So the ONLY thing that they can do now is to put lots of cores on the same chip and then we're going to have to deal with real concurrency. IBM/Sony are doing it now with CELL and Intel will do it in a few years. It's going to happen regardless. What we need is languages which can support real concurrency. The Java Memory Model is an almost ideal fit for the CELL, but other aspects don't work out so well, maybe. We need Pi-calculus/Join-calculus constructs in languages to be able to really deal with these cpus efficiently.

    Your comments about CELL not being general purpose enough are a little wrong. IBM /already/ has the CELL in workstations and are evaluating applications that will work well. Given the speed of the interconnect and the fact that it is cache-coherant, I think we'll be seeing super-computers based on many CELLs, it's an almost ideal fit (as it is, you've almost got ccNUMA on a single chip). Also, bear in mind that this is IBM's 5th (or 6th?) generation of SMT in the PPE - they've been at it MUCH longer than Intel - IBM started it in the mid-90s around the same time that the Alpha crew were working on the EV8 which was going to have 8-way thread-level parallelism (got canned sadly).

    Also, if you look at IBMs heavy CPUs - the POWER5, that has SMT and dispatches in groups of 8 instructions, not the 3/4 that AMD/Intel manage.

    What I'm saying here, is that sure, the SPEs don't have BPTs of BTBs, they're all 2-way dispatch and not greater, but, they all run REALLY fast, they have short pipelines (so the pain of the branch misprediction won't be so bad), and, IBM have had software branch prediction available since the POWER4, so they've been at it a few years and must have decided that compilers really can successfully predict branch directions.

    Backwards compatibility doesn't matter. Sure, Microsoft took several years to support AMD64 but that didn't stop take up of the platform - everyone just ran Linux on it (well, everyone who wanted to use the 64bit CPU they'd bought). It'll only be a few months after the CELL is out that we'll have to wait until Linux can be built on it. 100quid says Microsoft will never support it.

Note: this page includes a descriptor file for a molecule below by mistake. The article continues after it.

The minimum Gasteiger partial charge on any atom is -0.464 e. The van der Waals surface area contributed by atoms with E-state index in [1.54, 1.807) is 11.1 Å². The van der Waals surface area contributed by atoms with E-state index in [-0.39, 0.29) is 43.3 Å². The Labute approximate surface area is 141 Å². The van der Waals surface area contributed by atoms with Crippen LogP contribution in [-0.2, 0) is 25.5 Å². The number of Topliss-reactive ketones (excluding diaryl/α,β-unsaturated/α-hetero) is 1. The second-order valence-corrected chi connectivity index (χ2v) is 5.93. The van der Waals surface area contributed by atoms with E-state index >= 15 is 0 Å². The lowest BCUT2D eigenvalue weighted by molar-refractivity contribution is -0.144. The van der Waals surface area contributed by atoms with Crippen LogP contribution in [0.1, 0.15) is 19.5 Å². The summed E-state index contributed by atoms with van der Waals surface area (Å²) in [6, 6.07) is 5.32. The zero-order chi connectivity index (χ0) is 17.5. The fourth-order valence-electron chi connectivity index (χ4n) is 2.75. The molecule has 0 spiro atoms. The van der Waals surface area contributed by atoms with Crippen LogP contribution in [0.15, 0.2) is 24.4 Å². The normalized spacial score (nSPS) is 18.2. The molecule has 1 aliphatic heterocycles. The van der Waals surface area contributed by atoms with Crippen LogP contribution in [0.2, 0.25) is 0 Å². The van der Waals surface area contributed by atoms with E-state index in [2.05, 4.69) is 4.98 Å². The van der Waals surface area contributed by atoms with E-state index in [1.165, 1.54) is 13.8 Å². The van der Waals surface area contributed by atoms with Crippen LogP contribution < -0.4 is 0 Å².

Frankly, considering that it's far more likely to go into super-computer or workstation environments, no one there gives a damn about backwards compatibility or Windows support. No one in those environments /wants/ a damn paper clip.
    Reply
  • Reflex - Thursday, March 17, 2005 - link

    #14: Replace 'lazy developers' with 'developers on a budget' and you will have a true statement. Its not an issue of laziness, its an issue of having the budget to optimize fully for a platform. Reply
  • GhandiInstinct - Thursday, March 17, 2005 - link

    Wow Super CPU and SUPER RAMBUS? AHHHH!

    This will replace my computer. PS3 that is.
    Reply
  • ceefka - Thursday, March 17, 2005 - link

    Rambus'Revenge Reply
  • Locut0s - Thursday, March 17, 2005 - link

    Great article Anand!! Yeah I actually get to bring my Comp150 knowledge to bear in reading this article! If this had come out 6 months ago I would have been totally lost. It will indeed be interesting to see what headway Cell can make, however unfortunately as Anand alludes to the x86 architecture is just too heavily entrenched for anything to budge it except the Big 2 (AMD and Intel). I can't wait to see what type of power the Playstation 3 will have though, and especially how that power will be utilized in games. I bet there will be some jaw dropping graphics awaiting us there. That is if Cells limitations don't hold back lazy game developers and lead to a string of mediocre games punctuated by a few amazing titles made by independent developers who really care to utilize the architecture. Didn't the Playstantion 1 suffer something similar? Reply
  • knitecrow - Thursday, March 17, 2005 - link

    The real world technology article on the cell, states that it gives up single thread performance in favour of runing many parallel threads. That sounds like a terrible difficult processor to development games for.

    I for one think it will be easier to put the burden on the hardware rather than on the software side.

    Can we see another repeat of PS2? Technically impressive, but hard to code for.
    Reply